By SANCHESKA BROWN
Tribune Staff Reporter
A LACK of proper maintenance as well as extreme heat has put immense pressure on Bahamas Power and Light’s (BPL) aging generators, with officials saying the electricity outages that have affected New Providence residents for the past few weeks are nowhere near over.
BPL CEO Pam Hill acknowledged yesterday that power cuts this year have been more frequent than last year, but said BPL is looking to bring in additional rental generators later this summer to help with reliability.
BPL has been load shedding intermittently for the past two weeks but there had been numerous power cuts before that as the electricity provider continues to “struggle” with a significant generation shortfall.
“We expect that the power should be in equilibrium, meaning that we have got enough today in order to manage through the demand but even here you hear me talking in a way that lets you know this is not the last of it,” Ms Hill said at a press conference at the company’s head office.
“Honestly, I can say that and the reason why is because historically we know over the last several years, the generation of BEC has really had some challenges.
“There have been issues in terms of (equipment) maintenance, in terms of their ability to be taken offline in way that allows it to be looked after and cared for and that historically is something we see every year in the summer and yet here we are again. This year, we are see it happening even faster than it did last year. Here we are in the early part of summer but what is different is the heat of the summer ... this time last year, the temperature wasn’t that bad.
“It is unexpectedly hot and we are seeing that add stress on the generators and it makes it harder to operate the fleet when you have these kinds of heat. And naturally people will be more inclined to turn on their air conditioning and keep it on longer.”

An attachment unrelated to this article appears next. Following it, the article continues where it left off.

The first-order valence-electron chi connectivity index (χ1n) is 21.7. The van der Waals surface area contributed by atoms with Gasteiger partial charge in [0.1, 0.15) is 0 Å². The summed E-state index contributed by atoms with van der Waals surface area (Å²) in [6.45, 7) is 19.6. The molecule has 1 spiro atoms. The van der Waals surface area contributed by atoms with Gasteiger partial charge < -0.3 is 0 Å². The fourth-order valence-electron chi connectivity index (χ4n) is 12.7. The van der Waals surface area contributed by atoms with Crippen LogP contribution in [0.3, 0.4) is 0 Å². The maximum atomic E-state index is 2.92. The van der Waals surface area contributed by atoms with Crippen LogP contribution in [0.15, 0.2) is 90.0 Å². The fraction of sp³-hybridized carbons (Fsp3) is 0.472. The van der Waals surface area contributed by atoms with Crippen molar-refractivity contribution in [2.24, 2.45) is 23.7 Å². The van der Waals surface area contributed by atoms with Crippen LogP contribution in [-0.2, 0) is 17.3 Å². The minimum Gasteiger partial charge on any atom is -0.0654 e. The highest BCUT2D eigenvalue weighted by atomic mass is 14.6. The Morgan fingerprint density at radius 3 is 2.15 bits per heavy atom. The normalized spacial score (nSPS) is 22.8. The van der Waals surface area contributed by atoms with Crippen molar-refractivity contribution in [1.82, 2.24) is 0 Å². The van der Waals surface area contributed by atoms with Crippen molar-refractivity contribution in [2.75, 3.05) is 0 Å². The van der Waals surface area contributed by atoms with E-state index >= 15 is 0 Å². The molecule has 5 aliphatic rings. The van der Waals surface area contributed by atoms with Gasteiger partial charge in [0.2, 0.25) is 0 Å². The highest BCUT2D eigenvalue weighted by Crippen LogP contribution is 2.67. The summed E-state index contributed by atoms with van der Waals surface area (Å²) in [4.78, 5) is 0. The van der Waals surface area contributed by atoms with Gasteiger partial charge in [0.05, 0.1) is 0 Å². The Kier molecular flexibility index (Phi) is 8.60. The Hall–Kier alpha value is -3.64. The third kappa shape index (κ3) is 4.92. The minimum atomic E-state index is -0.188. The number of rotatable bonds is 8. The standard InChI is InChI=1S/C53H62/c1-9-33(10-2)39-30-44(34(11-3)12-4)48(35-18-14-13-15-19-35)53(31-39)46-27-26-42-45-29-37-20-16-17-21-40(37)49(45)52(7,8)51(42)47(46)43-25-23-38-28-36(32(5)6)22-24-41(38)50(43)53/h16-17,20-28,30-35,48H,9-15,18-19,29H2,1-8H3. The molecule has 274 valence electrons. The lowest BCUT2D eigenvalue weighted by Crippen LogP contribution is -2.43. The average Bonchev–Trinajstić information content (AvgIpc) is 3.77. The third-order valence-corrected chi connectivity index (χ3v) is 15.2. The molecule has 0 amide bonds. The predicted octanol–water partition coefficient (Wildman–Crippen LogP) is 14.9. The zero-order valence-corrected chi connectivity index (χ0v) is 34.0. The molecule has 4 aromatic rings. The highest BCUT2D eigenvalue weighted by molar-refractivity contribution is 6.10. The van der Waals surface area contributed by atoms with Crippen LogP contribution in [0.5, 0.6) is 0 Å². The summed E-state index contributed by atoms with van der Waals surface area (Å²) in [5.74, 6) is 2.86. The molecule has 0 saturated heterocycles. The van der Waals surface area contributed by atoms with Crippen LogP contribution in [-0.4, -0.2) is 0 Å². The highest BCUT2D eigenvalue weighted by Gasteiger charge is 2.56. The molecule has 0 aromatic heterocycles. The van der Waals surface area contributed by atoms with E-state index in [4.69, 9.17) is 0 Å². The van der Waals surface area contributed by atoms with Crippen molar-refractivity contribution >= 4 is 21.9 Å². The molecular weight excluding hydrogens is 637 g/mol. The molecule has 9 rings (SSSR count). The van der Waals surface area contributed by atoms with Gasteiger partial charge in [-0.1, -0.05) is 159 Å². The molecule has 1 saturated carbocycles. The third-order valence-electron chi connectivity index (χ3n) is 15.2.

Ms Hill said in the short-term BPL has ordered additional rental generators and in the long term, the company is looking at the viability of solar power.
“We are also looking to bring online some generators that recently went offline and bring repairs to it and bring it back online next week. If we don’t see any major challenges or temperature surges or things beyond our control we should be okay. I expect this week to look a little better than last week; with that said we are still in a tentative state but it seems as though things should be okay for now,” Ms Hill.
“Beyond today, we expect to bring on a plant that has been offline and that should help improve things and then pushing out further than that but still in the short-term we will bring on additional generation. So that means we will have additional capacity and that really should help the reliability.”
In terms of alternative sources of energy, Ms Hill said solar will be the first focus but said BPL will be “evaluating all types of fossil fuel to determines what makes sense for the country”.
When asked how he felt about BPL’s problems yesterday, Minister of Works Philip “Brave” Davis said: “Be patient, we have a solution very soon, I am just as angry.”
This failure to keep the lights on comes months after American company PowerSecure was contracted to take over management at the government-owned utility provider. The new management deal was touted by the government as being the answer to sub-par electricity service and high electricity bills.
BPL’s load shedding also comes after meteorologists warned residents last week to expect scorching temperatures with the heat index expected to reach 104 degrees Fahrenheit.
Daily temperatures over the past week have been in the high 90s.